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Tolerance and physiological responses of Phragmites australis to water deficit
Pagter, M.; Bragato, C.; Brix, H. (2005). Tolerance and physiological responses of Phragmites australis to water deficit. Aquat. Bot. 81(4): 285-299.
In: Aquatic Botany. Elsevier Science: Tokyo; Oxford; New York; London; Amsterdam. ISSN 0304-3770, more
Peer reviewed article  

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    Drought tolerance; Osmotic adaptations; Photosynthesis; Proline; Water stress; Wetlands; Brackish water; Fresh water

Authors  Top 
  • Pagter, M.
  • Bragato, C.
  • Brix, H.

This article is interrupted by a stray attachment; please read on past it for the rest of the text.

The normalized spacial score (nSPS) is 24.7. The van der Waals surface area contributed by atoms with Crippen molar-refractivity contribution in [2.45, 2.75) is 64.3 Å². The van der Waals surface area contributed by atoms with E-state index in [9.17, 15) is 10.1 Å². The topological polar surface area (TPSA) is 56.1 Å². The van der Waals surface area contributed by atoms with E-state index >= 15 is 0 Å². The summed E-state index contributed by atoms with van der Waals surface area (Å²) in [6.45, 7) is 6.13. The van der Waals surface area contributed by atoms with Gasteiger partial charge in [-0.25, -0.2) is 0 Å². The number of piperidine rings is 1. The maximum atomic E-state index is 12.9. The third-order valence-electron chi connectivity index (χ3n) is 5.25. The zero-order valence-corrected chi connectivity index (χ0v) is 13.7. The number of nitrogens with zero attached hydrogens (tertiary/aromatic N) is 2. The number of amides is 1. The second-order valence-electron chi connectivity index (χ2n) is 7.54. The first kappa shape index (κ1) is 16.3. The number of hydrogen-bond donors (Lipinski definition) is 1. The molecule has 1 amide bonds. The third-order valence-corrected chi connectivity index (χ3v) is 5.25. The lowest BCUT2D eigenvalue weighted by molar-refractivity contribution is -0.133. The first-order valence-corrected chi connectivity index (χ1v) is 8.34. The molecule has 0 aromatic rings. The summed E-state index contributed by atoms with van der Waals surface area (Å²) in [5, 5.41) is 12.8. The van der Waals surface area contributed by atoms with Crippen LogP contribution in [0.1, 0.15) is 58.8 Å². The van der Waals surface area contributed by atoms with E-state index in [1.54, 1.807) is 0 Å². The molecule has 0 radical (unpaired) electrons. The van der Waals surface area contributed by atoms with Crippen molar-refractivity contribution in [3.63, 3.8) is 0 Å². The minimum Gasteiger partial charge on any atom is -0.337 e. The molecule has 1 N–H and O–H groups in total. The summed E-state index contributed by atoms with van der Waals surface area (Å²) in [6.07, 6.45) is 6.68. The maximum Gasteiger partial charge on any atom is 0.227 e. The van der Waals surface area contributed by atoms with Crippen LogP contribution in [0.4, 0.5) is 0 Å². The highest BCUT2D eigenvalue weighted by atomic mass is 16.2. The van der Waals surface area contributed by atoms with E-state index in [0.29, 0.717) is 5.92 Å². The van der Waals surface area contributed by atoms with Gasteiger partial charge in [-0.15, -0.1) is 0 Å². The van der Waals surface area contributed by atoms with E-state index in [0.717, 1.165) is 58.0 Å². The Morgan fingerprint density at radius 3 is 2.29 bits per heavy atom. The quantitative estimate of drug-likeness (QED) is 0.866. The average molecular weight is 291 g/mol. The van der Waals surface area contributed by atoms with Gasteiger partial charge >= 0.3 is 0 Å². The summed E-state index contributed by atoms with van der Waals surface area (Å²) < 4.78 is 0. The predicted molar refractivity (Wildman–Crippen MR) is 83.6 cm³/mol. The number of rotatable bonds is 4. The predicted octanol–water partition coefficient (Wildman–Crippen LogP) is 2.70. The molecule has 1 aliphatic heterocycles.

The water stress tolerance of Phragmites australis (Cav.) Trin ex. Steud. grown in the laboratory were investigated by examining effects of different levels of imposed water deficits on growth, photosynthesis and various physiological traits related to water stress. Individual plants were grown under conditions of unrestricted water supply and compared with groups of plants receiving 60, 30, 15 or 5% of previous daily water requirements, respectively. Water deficit was found to reduce the leaf area and the leaf biomass per plant due to decreased production of new leaves, increased leaf shedding and reduced average leaf size. Leaf production and leaf expansion growth were very sensitive to water availability and were reduced when plants were subjected to fairly mild water deficit. Osmolality in sap expressed from leaves and the concentration of proline in leaves were only significantly increased in severely stressed plants, indicating that osmotic adjustment was of minor importance until a critical stress level was reached. Photosynthetic parameters were rather unaffected until the water availability was very low and led to the assertion that reduced CO2 assimilation was mainly due to stomatal closure and not biochemical changes. Water stress had no effect on the activity of Rubisco. The CO2 assimilation rate and stomatal conductance decreased in such a way that the intrinsic water use efficiency (A/gs) increased, indicating efficient CO2 utilization in water stressed plants. The apparent quantum yield (φi) was reduced in leaves of the most stressed plants, probably due to a decrease in the CO2 molar fraction in the chloroplasts following stomatal closure. The initial response of P. australis to water deficit is a reduction in leaf area, the remaining leaves staying physiological rather well functioning until they are severely stressed. A high intrinsic water use efficiency and the ability to maintain some capacity for photosynthesis under severe water stress can undoubtedly contribute to the survival of P. australis under dry conditions. Taken together with its well-developed adaptations to flooding, P. australis seems very well adapted to grow in wetland areas with a widely fluctuating hydroperiod. P. australis grows very well in rather deep water, but can also tolerate extensive periods of drought with reduced availability of water.

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